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Passenger lists sought for flights over U.S.

The U.S. government plans to force foreign airlines flying over American soil to turn over the names of passengers on board or check the names against U.S. government watch lists in an effort to prevent terrorists from entering U.S. airspace.
/ Source: a href="" linktype="External" resizable="true" status="true" scrollbars="true">The Washington Post</a

The U.S. government plans to force foreign airlines flying over American soil to turn over the names of passengers on board or check the names against U.S. government watch lists in an effort to prevent terrorists from entering U.S. airspace.

Under current rules, overseas carriers are required to provide passenger manifests to U.S. officials within 15 minutes of takeoff if they are to land in the United States, according to the Transportation Security Administration.

Officials have been concerned that terrorists may try to hijack a plane over the United States and crash it into a building, as occurred on Sept. 11, 2001. Officials acknowledge, however, that no credible intelligence exists indicating such a plot.

"We are currently considering a measure that would require foreign carriers to vet their passenger manifests against the 'no-fly' list and 'selectee' lists on overflights," said TSA spokeswoman Yolanda Clark. The no-fly list is a secret list of thousands of names of known or suspected terrorists who may pose a threat to U.S. aviation. The selectee list contains the names of individuals who are not known terrorists but present a possible threat to the airplane.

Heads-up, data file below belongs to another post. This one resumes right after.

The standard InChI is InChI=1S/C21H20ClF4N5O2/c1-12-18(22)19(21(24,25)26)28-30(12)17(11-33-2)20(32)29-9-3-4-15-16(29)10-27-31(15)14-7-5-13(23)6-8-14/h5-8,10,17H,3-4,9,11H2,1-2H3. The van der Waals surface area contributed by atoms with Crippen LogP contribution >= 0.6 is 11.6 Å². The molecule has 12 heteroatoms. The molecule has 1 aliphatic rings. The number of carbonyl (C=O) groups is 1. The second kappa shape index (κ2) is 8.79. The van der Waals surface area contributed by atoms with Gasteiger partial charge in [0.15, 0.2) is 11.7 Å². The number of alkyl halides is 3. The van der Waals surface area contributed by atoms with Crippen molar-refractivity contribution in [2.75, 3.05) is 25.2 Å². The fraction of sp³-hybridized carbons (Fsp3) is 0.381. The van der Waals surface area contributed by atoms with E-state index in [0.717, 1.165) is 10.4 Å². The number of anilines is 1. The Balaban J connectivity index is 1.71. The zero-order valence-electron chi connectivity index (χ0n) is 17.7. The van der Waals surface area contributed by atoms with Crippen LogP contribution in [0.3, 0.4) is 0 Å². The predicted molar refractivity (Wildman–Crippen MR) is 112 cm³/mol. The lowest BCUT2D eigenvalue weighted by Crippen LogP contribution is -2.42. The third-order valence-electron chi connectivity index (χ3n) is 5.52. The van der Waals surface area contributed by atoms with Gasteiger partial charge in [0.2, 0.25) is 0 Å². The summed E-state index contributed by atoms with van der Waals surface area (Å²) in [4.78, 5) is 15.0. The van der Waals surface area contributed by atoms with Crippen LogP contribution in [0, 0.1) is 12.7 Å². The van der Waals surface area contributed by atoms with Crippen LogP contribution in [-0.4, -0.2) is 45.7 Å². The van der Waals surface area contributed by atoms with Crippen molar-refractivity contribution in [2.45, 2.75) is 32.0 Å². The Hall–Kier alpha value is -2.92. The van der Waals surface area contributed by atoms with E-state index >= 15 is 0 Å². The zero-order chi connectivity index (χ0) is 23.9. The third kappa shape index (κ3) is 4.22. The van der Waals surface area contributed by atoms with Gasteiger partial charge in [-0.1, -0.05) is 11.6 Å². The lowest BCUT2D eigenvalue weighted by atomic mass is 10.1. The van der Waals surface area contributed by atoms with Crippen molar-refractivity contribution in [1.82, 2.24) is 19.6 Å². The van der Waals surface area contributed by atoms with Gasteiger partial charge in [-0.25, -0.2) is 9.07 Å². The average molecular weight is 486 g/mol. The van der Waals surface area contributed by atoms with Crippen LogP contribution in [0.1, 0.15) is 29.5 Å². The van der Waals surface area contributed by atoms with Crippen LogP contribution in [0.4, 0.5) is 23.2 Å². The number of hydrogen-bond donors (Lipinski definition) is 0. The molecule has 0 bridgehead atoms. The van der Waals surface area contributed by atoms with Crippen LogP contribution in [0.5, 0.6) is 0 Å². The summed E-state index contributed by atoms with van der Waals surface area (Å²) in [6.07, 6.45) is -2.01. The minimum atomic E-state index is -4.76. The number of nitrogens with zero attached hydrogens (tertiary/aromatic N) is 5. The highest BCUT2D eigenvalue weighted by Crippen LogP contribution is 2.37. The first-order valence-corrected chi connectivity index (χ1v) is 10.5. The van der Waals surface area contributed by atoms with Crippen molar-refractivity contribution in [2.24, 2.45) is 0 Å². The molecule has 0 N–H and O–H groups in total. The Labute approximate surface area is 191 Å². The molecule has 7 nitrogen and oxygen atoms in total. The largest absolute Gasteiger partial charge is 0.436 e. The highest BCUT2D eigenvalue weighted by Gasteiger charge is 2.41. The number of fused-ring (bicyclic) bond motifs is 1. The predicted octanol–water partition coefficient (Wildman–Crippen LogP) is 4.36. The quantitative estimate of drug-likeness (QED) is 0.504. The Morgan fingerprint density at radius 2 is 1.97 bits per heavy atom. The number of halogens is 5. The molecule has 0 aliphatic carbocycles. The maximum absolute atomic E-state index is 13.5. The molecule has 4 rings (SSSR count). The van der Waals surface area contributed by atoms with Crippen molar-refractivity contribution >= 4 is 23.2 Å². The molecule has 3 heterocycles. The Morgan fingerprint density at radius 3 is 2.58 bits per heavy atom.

Airlines angered
The proposal has angered European, Mexican and Canadian airlines, which operate most of the 500 estimated daily overflights. If foreign airlines do not comply with the order, which is expected to be issued in coming weeks, they could have to reroute flights, adding time and cost to the journeys. At least one carrier, Aeromexico, claims the rule would violate international aviation agreements.

The TSA's proposal, discussed in recent days with foreign leaders, was prompted by a KLM Royal Dutch Airlines flight from Amsterdam to Mexico on April 8 that was prohibited from flying over American airspace because two passengers were found to be on the U.S. government's no-fly list.

The KLM flight, a specially configured 747 with 278 passengers and 15 horses on board, was five hours into its journey when Mexican authorities alerted U.S. officials about two Saudi passengers on board. TSA officials decided not to allow the plane to continue on its usual route over the United States.

The Canadian government offered the plane an option to land on its territory if the aircraft did not have enough fuel for a return trip, a Canadian official said. But KLM decided to turn the plane around for the five-hour flight back to Amsterdam out "of interest to the passengers and animals," KLM spokesman Hugo Baas said in an e-mail. "The assigned airport was not suitable for handling a 747 in this configuration." KLM is a leading air transporter of horses and operates an animal hospital at Schiphol Airport in Amsterdam.